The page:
Throughout the tour, the guardians never left their veteran’s side.
“My guardian was my shadow and a vault with things I said. There were times I wanted a picture with her,” Schipper said. “They were very good at what they did.”
Herbst noted, “Each veteran had an appointed guardian with them from 3:30 a.m. until we got home to Sioux Falls about 9:30 p.m. They were with us wherever we went. The guardians went to training, and swore an oath to not go more than arm-length away from their veteran. I had the best guardian, my oldest daughter. They were well trained,” he said.
A Time to Bond
During the flight home, there was more conversation with fellow veterans as they opened up about their time in Washington, D.C., and also about their time in Vietnam.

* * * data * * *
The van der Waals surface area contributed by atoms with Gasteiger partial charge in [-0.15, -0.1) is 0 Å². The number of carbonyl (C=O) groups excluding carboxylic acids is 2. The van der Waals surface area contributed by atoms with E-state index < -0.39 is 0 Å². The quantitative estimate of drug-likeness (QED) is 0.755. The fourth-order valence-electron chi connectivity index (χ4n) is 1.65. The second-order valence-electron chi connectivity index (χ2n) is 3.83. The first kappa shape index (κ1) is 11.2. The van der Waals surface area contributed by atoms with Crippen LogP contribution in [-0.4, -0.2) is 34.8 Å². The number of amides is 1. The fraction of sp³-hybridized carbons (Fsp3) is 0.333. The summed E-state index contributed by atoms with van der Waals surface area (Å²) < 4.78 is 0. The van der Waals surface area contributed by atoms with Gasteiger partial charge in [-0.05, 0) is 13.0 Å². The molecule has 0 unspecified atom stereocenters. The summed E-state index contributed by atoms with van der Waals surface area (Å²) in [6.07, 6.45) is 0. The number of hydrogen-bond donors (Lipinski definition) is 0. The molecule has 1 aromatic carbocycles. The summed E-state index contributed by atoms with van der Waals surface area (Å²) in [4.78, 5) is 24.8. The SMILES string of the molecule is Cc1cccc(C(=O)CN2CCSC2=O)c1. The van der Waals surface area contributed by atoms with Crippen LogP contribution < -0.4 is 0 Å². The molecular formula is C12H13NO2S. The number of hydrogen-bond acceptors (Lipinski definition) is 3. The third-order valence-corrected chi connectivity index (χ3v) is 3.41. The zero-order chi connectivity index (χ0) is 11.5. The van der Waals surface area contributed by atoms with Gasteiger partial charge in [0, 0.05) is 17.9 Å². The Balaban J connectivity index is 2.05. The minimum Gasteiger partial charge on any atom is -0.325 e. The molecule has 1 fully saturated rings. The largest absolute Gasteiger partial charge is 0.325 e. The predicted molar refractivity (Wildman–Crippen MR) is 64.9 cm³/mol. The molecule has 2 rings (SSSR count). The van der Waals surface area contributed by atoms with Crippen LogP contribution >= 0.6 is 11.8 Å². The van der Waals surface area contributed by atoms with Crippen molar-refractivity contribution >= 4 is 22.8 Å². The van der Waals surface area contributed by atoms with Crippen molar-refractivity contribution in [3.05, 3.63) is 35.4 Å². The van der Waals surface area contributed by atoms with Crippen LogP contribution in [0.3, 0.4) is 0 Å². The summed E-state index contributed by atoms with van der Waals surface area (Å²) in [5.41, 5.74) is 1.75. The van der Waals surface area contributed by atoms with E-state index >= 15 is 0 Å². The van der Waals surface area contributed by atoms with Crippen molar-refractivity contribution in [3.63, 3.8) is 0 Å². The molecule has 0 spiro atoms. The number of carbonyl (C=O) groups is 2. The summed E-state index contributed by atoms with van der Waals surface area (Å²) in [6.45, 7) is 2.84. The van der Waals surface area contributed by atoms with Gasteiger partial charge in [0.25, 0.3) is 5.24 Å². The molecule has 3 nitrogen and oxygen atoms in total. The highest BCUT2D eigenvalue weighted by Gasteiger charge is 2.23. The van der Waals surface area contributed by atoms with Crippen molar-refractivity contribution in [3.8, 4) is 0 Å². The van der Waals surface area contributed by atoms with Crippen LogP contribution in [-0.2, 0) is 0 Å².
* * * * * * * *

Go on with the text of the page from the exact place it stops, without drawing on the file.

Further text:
Guardians were seated behind their veteran on the airplane, which allowed the veterans to talk and share stories and memories.
“While on the plane and heading home, I had time to reflect on what happened during my day. I kept thinking of the ‘Crown Jewel’ of what I saw, and that was the Tomb of the Unknown Soldier. I spent time in prayer requesting God to watch over our country that we Americans don’t get careless and throw away all that so many have fought for and many have given their lives for,” Schipper said.
“I won’t tell you of things that the Midwest Honor Flight organization surprised us with on the way to D.C., and back again. There were many things done that tripped our memory banks, and all was good. You may ask did anything on the trip make our eyes water? Military veterans don’t cry do they?” he said.
Herbst added, “There are a lot of stories you can tell, but I don’t want to tell them.”
One Final Mail Call
One of the surprises for the veterans on the return flight was “Mail Call,” where they received packets of letters and cards from people they knew or didn’t know, from school age children to the elderly.